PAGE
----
Herb: Che Qian Zi


Latin name: Plantago asiatica


Family: Plantaginaceae (Plantain Family)



Medicinal use of Che Qian Zi:

The leaves and the seed are anti-inflammatory, antiseptic, antitussive, cardiac, diuretic, expectorant, haemostatic. Assists the repair of joints. The seed is used internally in the treatment of a variety of ailments including asthma, bladder problems, bronchitis, fever, hypertension and rheumatism. The leaves are also used for these purposes, though they are considered to be less powerful than the seed. The leaves can be harvested at any time in the growing season, and are used fresh or dried. A decoction of the roots is used in the treatment of coughs. Plantain seeds contain up to 30% mucilage which swells up in the gut, acting as a bulk laxative and soothing irritated membranes. Sometimes the seed husks are used without the seeds. Extracts of the plant have antibacterial activity.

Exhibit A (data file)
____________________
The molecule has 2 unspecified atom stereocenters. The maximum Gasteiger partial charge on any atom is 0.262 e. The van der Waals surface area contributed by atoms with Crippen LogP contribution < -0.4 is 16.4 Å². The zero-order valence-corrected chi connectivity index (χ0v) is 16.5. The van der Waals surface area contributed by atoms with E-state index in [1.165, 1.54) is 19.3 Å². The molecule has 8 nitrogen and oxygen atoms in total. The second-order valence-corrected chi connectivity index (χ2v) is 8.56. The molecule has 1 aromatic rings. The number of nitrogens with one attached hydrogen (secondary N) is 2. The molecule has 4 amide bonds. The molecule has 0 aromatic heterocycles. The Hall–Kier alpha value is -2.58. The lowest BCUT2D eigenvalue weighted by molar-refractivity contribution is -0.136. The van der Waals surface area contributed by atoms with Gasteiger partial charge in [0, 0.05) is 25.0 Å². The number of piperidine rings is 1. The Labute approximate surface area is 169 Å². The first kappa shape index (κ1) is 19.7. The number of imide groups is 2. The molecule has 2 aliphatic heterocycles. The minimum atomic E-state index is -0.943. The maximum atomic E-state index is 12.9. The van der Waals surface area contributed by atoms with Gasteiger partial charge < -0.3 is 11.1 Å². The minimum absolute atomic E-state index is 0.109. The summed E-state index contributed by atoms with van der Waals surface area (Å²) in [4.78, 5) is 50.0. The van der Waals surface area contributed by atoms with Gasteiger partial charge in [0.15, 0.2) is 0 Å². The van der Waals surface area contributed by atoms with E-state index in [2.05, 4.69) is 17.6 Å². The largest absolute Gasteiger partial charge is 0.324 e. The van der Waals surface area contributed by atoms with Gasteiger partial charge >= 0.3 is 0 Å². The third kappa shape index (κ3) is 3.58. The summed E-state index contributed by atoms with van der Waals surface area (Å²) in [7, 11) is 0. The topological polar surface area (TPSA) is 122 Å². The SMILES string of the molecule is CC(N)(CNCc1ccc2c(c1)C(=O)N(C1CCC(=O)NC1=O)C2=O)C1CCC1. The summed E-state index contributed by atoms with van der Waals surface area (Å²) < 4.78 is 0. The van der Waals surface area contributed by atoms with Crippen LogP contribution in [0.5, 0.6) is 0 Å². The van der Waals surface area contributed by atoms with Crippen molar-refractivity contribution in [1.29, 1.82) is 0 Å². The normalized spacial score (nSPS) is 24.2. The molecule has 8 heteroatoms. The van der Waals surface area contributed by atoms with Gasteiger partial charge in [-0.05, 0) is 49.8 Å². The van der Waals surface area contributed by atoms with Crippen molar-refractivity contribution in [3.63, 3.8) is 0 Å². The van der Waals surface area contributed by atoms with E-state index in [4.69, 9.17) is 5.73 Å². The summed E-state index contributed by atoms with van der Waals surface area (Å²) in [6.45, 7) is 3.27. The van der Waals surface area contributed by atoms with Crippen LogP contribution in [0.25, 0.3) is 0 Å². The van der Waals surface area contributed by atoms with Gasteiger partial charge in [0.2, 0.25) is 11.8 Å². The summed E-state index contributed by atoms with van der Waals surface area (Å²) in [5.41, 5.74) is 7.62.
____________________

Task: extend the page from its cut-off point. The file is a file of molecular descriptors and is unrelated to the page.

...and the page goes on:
Description of the plant:



Plant:
Perennial


Height:
50 cm
(1 foot)

Flovering:
July to
August

Habitat of the herb:

Woods and waste ground in lowland and mountains all over Japan.

Edible parts of Che Qian Zi:

Young leaves - raw or cooked. Rather fibrous, unless they are very young, they have a slightly bitter flavour.

Propagation of the herb:

Seed - sow spring in a cold frame. When they are large enough to handle, prick the seedlings out into individual pots and plant them out in early summer A sowing can be made outdoors in situ in mid to late spring if you have enough seeds.

Cultivation of Che Qian Zi:

Woods and waste ground in lowland and mountains all over Japan.

Known hazards of Plantago asiatica:

None known

Plant information taken from the Plants For A Future.